JEL: G31 E21 D22 L11 C23
    Date: 2012
  3. By: Ianchovichina, Elena; Loening, Josef; Wood, Christina
    Abstract: This paper presents new estimates of pass-through coefficients from international to domestic food prices by country in the Middle East and North Africa. The estimates indicate that, despite the use of food price subsidies and other government interventions, a rise in global food prices is transmitted to a significant degree into domestic food prices in many countries in the Middle East and North Africa, although cross-country variation is significant. In nearly all countries, domestic food prices are highly downwardly rigid. The finding of asymmetric price transmission suggests that not only international food price levels matter, but also food price volatility. High food pass-through tends to increase inflation pressures, where food consumption shares are high. Domestic factors, often linked to storage, logistics, and procurement, have also played a major role in explaining high food inflation in the majority of countries in the region.
    Keywords: Food&Beverage Industry,Markets and Market Access,Emerging Markets,Currencies and Exchange Rates,Food Security
    Date: 2012–03–01
  4. By: Hulya Saygili; Gokhan Yilmaz; Sibel Filazioglu; Hakan Toprak
    Abstract: Bu calismanin amaci Turk Imalat Sanayine ait sektorel reel efektif doviz kuru (REK) endekslerini olusturmaktir. Sektorlere ozgu rekabet ve dis ticaret ortaklarinin farklilastigi dusunuldugunde, sektorel endekslerin imalat sanayi butunu icin hesaplanan endekslerden farkli bir seyir izleyerek, sektorel rekabet gucu gelismelerinin anlasilmasinda daha bilgilendirici olmasi beklenmektedir. REK’ler dis ticaretimizde ilk 10 sirada yer alan imalat sanayi sektorleri icin hesaplanmistir. Hesaplamalarda 38 ticaret ortaginin 2004-2008 donemi ikili ticaret akimlari kullanilmistir. Ulkelerin sektorel efektif doviz kuru endeksleri icindeki agirliklari hem yurtici hem de ucuncu ulke pazarlarina ait rekabeti yansitacak sekilde hesaplanmistir. Son asamada ise kurlar sektorel fiyat endeksleri kullanilarak fiyat etkilerinden arindirilmistir. Sonuclar sektorel REK’lerin sadece sektorler arasi degil ayni zamanda hem UFE hem de TUFE bazli genel REK’lerden de onemli olcude farklilastigini gostermektedir.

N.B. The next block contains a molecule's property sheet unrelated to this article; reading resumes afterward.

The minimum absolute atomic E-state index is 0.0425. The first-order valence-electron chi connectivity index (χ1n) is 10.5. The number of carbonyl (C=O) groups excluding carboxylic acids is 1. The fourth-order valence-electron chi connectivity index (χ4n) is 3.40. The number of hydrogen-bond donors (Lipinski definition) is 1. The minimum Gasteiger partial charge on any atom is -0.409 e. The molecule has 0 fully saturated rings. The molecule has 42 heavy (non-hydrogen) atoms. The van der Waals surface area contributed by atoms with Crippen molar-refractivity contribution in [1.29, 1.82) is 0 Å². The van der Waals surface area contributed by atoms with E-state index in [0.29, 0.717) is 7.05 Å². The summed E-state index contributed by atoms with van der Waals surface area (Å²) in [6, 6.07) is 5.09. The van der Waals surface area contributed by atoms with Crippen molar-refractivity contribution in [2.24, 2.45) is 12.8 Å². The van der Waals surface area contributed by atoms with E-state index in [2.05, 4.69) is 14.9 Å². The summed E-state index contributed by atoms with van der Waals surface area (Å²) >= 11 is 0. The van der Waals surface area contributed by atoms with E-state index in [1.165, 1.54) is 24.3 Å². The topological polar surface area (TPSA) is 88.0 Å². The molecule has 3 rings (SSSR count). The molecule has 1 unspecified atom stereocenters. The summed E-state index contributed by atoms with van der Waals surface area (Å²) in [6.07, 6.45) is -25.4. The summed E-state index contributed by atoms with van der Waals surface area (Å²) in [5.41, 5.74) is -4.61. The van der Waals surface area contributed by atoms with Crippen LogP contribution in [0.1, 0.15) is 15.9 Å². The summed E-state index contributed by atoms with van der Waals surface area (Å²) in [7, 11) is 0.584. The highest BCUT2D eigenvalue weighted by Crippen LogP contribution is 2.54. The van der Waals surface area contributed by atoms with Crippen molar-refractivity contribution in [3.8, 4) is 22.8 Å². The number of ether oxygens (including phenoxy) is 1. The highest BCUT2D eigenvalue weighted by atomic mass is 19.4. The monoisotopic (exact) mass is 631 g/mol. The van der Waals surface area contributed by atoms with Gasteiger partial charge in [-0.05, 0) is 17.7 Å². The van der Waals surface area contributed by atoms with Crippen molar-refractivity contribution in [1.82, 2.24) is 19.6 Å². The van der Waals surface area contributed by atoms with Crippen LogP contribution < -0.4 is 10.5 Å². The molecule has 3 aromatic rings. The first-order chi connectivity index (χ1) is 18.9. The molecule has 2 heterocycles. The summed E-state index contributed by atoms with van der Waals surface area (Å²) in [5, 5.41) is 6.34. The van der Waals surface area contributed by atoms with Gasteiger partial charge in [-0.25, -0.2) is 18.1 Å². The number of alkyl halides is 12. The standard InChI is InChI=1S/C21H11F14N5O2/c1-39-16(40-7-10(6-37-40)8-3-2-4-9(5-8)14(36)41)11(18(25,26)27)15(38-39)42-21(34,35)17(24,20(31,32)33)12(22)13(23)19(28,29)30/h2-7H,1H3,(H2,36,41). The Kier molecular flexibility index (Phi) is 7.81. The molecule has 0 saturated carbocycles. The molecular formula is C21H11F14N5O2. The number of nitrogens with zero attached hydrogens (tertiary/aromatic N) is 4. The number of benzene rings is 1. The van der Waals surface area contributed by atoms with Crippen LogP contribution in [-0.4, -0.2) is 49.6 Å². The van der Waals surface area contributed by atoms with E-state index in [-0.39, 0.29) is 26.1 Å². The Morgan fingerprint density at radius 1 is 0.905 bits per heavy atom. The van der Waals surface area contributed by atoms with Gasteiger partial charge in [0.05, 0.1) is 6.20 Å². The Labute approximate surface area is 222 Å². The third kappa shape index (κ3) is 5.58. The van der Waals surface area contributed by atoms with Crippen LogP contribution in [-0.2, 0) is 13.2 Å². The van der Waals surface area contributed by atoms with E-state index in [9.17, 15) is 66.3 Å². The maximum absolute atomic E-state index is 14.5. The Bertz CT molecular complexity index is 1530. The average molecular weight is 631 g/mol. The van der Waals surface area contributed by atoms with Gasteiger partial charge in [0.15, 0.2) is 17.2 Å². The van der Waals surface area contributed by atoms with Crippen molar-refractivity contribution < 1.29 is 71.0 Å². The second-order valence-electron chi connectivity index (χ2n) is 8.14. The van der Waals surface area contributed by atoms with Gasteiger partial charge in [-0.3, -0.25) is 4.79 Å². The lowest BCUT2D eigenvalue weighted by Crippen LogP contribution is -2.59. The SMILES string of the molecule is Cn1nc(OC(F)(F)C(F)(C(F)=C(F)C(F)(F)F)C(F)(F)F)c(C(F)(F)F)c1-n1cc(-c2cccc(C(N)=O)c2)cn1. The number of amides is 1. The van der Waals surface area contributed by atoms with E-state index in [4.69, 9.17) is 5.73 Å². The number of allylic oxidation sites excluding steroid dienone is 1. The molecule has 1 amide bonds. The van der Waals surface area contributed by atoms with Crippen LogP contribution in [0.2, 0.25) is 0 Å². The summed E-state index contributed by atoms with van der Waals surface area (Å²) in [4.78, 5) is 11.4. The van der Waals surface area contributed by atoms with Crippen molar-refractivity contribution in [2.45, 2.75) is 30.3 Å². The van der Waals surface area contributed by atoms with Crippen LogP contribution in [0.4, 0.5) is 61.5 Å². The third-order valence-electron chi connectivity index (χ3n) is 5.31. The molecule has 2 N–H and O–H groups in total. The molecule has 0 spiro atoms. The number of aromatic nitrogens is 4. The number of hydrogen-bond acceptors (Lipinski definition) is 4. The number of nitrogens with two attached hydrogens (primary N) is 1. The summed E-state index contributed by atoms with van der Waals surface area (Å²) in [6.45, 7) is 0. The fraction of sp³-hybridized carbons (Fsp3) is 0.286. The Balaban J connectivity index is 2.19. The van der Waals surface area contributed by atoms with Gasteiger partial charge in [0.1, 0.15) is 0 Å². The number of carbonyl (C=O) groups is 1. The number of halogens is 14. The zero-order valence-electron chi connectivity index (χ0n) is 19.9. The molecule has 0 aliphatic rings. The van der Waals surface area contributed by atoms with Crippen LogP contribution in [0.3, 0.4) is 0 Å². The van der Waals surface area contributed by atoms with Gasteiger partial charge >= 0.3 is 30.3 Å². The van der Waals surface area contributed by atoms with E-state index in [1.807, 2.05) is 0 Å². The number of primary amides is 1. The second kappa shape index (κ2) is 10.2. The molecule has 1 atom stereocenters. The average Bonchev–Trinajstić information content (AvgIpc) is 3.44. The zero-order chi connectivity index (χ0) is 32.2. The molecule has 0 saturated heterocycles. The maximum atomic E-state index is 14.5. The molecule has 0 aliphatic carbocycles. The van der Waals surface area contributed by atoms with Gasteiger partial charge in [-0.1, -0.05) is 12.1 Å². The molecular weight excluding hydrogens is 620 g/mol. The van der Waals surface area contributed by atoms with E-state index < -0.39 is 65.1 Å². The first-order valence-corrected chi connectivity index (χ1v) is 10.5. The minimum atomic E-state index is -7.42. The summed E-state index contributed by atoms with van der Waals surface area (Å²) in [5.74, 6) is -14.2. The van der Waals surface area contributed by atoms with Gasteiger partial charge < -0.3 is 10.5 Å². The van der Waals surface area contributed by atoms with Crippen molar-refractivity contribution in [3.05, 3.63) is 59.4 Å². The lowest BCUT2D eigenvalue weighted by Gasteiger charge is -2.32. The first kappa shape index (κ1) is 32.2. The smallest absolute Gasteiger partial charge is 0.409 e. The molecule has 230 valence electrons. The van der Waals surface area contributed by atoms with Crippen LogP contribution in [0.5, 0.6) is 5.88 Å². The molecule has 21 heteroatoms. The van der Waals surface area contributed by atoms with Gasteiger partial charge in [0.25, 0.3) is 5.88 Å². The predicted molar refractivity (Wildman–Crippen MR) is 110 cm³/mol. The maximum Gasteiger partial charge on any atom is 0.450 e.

Keywords: Sektorel reel efektif doviz kurlari, Imalat sanayi alt sektorleri, Turk Imalat Sanayi Rekabet Gucu
    JEL: C82 F31 L60
    Date: 2012
  5. By: Ilham Haouas; Raimundo Soto
    Abstract: The UAE is blessed with vast deposits of oil and gas. Contrary to other oil-rich economies, the UAE seems to have escaped from the so-called “oil curse”. We study how the UAE used resource rents to achieve economic development and provide higher welfare for the local population. We identify, nevertheless, symptoms of the resource curse in three areas: very low growth in labor productivity, government policies unable to counteract economic cycles induced by oil-price volatility, and massive overemployment and declining productivity in the public sector. Therefore, we conclude that while the UAE has not been immune to the oil curse, but it has managed to make the benefits outweigh the negative outcomes of oil exporting. We finally study the case of Dubai as an example of how to overcome the dependency on oil exports and diversify the economy by using a combination of market deregulation, support for foreign trade, and efficient provision of infrastructure and institutions for private sector participation.
    Keywords: Natural resources, oil curse, economic growth, export diversifications
    JEL: Q32 O41 F14
    Date: 2012